When I was living in Los Angeles, a co-worker brought this cake to an office potluck party. His mother used to make it for him and it was one of his childhood favorites. I begged and he was gracious enough to share the recipe. His version has coconut in it and I have added it to this recipe, but you can leave it out if you like. Full of the flavors of Rocky Road, you will be very popular if you bring this to your next gathering.
There are as many versions of this recipe as there are cooks in the South. The one I make is a thin chocolate cake topped with marshmallow cream and covered with a fudgy topping. Rich and decadent, it is a crowd pleaser. It is a common sight at potlucks and community dinners. Served all over the Deep South, but predominantly in Louisiana and Mississippi, it is the favorite cake of former Presidents Bill Clinton and Lyndon Johnson.
A source of great debate, it seems likely that this cake originated in the Gulf States around the middle of the 20th century. It got its name because the crusty top resemblesthe mud of the Mississippi river! No matter where it originated or what it is called, all chocoholics agree that this is one dessert that satisfies even the most ardent chocolate lover!
Most of the recipes call for mini marshmallows, and you can certainly use them, but I prefer the smoother surface you get when you use marshmallow cream. It is also easier to spread the fudge frosting over. Heating the cream in the microwave makes it much easier to work with. Be very careful not to touch the sides of the baking pan. I would hate you to burn yourself! This is a time when having an off-set spatula really helps!
Jane’s Tips and Hints:
For those who say they hate the flavor of coconut, have them try this cake. They’ll become converts. This is very rich and sweet, so cut smaller pieces and let everyone come back for seconds!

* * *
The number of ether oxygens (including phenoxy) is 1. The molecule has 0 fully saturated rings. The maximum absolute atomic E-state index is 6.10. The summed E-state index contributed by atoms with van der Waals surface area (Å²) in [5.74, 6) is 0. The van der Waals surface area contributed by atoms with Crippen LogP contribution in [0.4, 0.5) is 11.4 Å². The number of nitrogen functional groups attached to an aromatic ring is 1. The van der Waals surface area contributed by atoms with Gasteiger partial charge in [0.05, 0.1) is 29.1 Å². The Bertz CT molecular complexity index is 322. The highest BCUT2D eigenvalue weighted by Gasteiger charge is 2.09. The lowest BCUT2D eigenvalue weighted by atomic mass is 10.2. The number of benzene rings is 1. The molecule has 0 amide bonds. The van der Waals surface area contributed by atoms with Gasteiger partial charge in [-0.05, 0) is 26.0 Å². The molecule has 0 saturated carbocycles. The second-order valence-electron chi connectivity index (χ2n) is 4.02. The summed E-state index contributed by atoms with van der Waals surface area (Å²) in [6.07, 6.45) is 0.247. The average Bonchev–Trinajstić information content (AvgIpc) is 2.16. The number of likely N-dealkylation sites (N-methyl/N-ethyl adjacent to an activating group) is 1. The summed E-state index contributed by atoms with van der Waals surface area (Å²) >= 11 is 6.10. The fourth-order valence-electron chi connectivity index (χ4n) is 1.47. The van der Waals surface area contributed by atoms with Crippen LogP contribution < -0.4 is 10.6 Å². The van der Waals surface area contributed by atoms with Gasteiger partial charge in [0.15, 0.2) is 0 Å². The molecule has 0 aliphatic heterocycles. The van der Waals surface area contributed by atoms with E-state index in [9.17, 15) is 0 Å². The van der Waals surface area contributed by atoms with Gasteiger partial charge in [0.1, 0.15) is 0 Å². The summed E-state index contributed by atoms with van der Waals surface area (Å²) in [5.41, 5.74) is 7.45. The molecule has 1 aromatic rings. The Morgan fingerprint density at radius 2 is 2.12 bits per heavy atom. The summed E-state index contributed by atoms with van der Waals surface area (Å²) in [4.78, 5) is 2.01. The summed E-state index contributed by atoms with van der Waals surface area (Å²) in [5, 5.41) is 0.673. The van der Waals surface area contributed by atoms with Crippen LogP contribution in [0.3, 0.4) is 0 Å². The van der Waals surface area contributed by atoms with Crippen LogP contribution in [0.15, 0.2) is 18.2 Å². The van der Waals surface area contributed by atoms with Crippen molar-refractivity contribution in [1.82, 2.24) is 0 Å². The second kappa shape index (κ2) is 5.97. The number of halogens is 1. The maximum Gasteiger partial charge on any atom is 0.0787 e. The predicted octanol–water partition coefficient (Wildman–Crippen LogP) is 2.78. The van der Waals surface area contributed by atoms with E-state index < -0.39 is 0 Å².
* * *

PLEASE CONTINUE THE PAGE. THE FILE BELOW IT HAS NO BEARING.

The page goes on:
Kitchen Skill: Working with Melted Butter Frostings
Why: Knowing how quickly this kind of frosting sets up
How: You need to keep this warm until ready to use because it hardens quickly and will become very difficult to work with. Pouring it over the hot cake helps keep it pliable while you spread it out. Don’t worry if it doesn’t go on smoothly, that is part of its charm. It is a rustic looking cake! The more you work with this kind of frosting, the more comfortable you’ll get.
- 1 cup unsalted butter, cut into big chunks
- 1/2 cup cocoa powder
- 4 eggs, beaten well
- 1 tsp vanilla extract
- 2 cups sugar
- 1-1/2 cups all purpose flour
- 1/4 tsp salt
- 1 cup coconut, optional
- 1 cup chopped pecans or walnuts
- 3-1/4 cups confectioner’s sugar
- 1/2 cup cocoa powder
- 1/2 cup unsalted butter, melted
- 1/2 cup milk or evaporated milk
- 1 tsp vanilla extract
- 1 jar marshmallow cream, heated until spreadable, or 4 cups mini marshmallows
- Preheat the oven to 350°F. Grease and flour a 13x9-inch pan.
- To Make the Cake: In a medium saucepan combine the butter and cocoa powder and cook over medium heat, stirring now and then, until the butter is melted and the mixture is well blended, about 3 to 4 minutes. Stir in the beaten eggs, vanilla, sugar, flour, salt, coconut, and pecans and beat until the batter is well combined and the flour has disappeared.
- Quickly pour the batter into the prepared pan and bake for 20 to 25 minutes until the cake springs back when touched gently in the centre and is beginning to pull away from the sides of the pan.
- While the cake bakes, prepare the frosting so it is ready to pour over the hot cake.
- To Make the Frosting: In a medium bowl combine the confectioner’s sugar and the cocoa powder and stir to mix well. Add the melted butter, milk and vanilla and beat everything together well. Keep warm until the cake is done.
- Remove the cake from the oven, spread the marshmallow cream or scatter the marshmallows over the top, and then return the cake to the hot oven for about 3 minutes to soften the marshmallows. Remove from the oven and smooth the top with an off set spatula.
- Place the cake, still in the pan, on a wire rack. Quickly pour the frosting all over the marshmallow covered cake and cool to room temperature. Due to its richness, cut the cake into small squares and serve.
- Yield: 12 to 14 servings
Cajun Chef Ryan
Yeah, this Mississippi Mud dessert seems quite popular lately, thanks for sharing this version today!
Jane Bonacci, The Heritage Cook
Thanks Chef – always happy to share! I’m sure you know how great Nancie is and her recipe are winners! Being the Cajun Chef, I’m sure you’ve had your share of these cakes. Do you have a favorite recipe?